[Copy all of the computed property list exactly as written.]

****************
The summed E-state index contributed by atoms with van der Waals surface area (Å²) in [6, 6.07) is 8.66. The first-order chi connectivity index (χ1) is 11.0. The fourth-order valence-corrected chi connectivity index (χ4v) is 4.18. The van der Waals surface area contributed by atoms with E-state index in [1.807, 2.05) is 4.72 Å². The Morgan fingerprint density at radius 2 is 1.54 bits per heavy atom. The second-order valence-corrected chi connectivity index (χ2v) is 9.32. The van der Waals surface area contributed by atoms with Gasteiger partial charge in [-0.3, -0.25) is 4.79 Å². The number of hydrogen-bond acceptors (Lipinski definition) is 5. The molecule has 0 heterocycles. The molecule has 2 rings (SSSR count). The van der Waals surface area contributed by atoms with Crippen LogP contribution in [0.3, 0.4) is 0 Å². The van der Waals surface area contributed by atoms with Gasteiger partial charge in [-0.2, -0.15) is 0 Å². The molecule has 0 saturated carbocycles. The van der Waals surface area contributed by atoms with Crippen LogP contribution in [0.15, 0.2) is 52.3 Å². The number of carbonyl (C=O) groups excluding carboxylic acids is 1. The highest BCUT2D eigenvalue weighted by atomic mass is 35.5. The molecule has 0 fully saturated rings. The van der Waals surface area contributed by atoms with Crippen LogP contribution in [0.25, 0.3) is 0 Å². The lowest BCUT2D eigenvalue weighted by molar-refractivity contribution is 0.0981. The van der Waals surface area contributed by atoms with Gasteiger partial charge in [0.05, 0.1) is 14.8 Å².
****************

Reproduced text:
The summed E-state index contributed by atoms with van der Waals surface area (Å²) in [6, 6.07) is 8.66. The first-order chi connectivity index (χ1) is 11.0. The fourth-order valence-corrected chi connectivity index (χ4v) is 4.18. The van der Waals surface area contributed by atoms with E-state index in [1.807, 2.05) is 4.72 Å². The Morgan fingerprint density at radius 2 is 1.54 bits per heavy atom. The second-order valence-corrected chi connectivity index (χ2v) is 9.32. The van der Waals surface area contributed by atoms with Gasteiger partial charge in [-0.3, -0.25) is 4.79 Å². The number of hydrogen-bond acceptors (Lipinski definition) is 5. The molecule has 0 heterocycles. The molecule has 2 rings (SSSR count). The van der Waals surface area contributed by atoms with Crippen LogP contribution in [0.3, 0.4) is 0 Å². The van der Waals surface area contributed by atoms with Gasteiger partial charge in [-0.2, -0.15) is 0 Å². The molecule has 0 saturated carbocycles. The van der Waals surface area contributed by atoms with Crippen LogP contribution in [0.15, 0.2) is 52.3 Å². The number of carbonyl (C=O) groups excluding carboxylic acids is 1. The highest BCUT2D eigenvalue weighted by atomic mass is 35.5. The molecule has 0 fully saturated rings. The van der Waals surface area contributed by atoms with Crippen LogP contribution in [0.25, 0.3) is 0 Å². The lowest BCUT2D eigenvalue weighted by molar-refractivity contribution is 0.0981. The van der Waals surface area contributed by atoms with Gasteiger partial charge in [0.05, 0.1) is 14.8 Å².